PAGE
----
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How to completely lock down your sensitive PDFs

Encryption Lock Key

Illustration by Maksim Kabakou/Shutterstock (Licensed)

Encrypting your important PDFs is easier thank you might think.

If you have important documents on your computer, there’s a good chance they’re PDFs. There’s also a good chance you’re not do everything you can to keep them secure. This is how you can.

PDF documents have become a standard format for digitizing information. All major operating systems support PDF files natively and display them in the same way. We use PDF files for many critical tasks, such as sending sensitive business information, contracts, or confidential information.

And like all sensitive information, we expect security and protection when creating PDF documents. Fortunately, the PDF format has built-in support for encrypted and password-protected files.

Depending on your operating system and software you’re running, the process might be different. Here are a some of the options you have.

How to encrypt a PDF on Mac OS

Preview, the Mac OS application that opens most popular file types, has many bonus features for modifying documents. One of them is encrypting PDF files.

First, launch the Preview application.

how to encrypt a pdf : Mac OS Open File Screenshot via Ben Dickson (Licensed)

Next, open the document you want to encrypt by clicking File>Open or pressing ⌘+O and selecting the file.

Click File>Export as PDF.

how to encrypt a pdf: Mac OS Export as PDF Screenshot via Ben Dickson (Licensed)

Click on Show Details to expand the advanced options.

encrypt pdf : Mac OS PDF Encryption Options Screenshot via Ben Dickson (Licensed)

Select the destination and name for the encrypted document. Enable the Encrypt checkbox and type a password of your choice in the two text fields under it.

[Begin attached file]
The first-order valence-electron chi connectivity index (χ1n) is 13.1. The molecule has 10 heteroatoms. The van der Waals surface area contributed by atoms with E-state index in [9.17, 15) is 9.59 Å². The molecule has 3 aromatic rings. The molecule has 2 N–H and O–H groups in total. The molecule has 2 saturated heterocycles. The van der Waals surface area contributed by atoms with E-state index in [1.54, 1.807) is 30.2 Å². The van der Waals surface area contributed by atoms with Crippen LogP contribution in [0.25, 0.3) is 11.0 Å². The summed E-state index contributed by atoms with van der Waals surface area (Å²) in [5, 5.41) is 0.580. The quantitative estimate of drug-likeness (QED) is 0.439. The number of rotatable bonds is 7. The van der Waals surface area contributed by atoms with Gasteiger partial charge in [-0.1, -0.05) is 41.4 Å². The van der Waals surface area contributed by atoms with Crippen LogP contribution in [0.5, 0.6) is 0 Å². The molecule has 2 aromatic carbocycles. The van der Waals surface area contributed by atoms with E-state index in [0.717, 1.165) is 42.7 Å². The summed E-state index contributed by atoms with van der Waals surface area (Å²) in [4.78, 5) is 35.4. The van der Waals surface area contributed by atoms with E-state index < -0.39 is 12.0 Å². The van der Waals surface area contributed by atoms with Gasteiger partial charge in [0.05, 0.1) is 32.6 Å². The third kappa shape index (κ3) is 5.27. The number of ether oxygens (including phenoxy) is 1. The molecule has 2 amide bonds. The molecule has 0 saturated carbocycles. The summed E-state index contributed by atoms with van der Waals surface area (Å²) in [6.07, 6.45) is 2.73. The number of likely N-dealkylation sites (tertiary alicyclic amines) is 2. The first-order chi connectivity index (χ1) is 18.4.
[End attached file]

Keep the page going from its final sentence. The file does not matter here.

Finally, click Save to encrypt and store the document. Next time you try to open the file, you’ll be prompted for the password before viewing the content.

Mac OS Encrypted PDF Screenshot via Ben Dickson (Licensed)

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How t0 encrypt PDF documents in Windows

Unlike Mac OS, Windows doesn’t have PDF encryption out of the box. However, if you have Microsoft Office 2013 or 2016, creating encrypted PDF documents is easy. The following procedure applies to Microsoft Word, Excel, and PowerPoint.

First, open the document in your Office application of choice, click on File menu and go to the Export tab. Click on Create PDF/XPS.

How to encrypt PDF documents in Windows : Windows File Export Screenshot via Ben Dickson (Licensed)

In the Publish as PDF or XPS dialog, click on the Options button and enable the Encrypt the document with a password checkbox and click OK.

How to encrypt PDF documents in Windows : Word PDF Export Option Screenshot via Ben Dickson (Licensed)

You’ll be prompted for the PDF password, which you have to enter twice before clicking OK.

How to encrypt a PDF documents in Windows: Windows PDF Encryption Password Screenshot via Ben Dickson (Licensed)

Click Publish to export the file in encrypted format. Next time you try to open the document, you’ll be prompted for the password before being able to view the content.

Now, whether you’re on a Mac or Windows, you’ll have no excuse for not locking down your important documents.

Ben Dickson is a software engineer and the founder of TechTalks. Follow his tweets at @bendee983 and his updates on Facebook.

Ben Dickson

Ben Dickson

Ben Dickson is a software engineer and founder of TechTalks. His work has been published by TechCrunch, VentureBeat, the Next Web, PC Magazine, Huffington Post, and Motherboard, among others.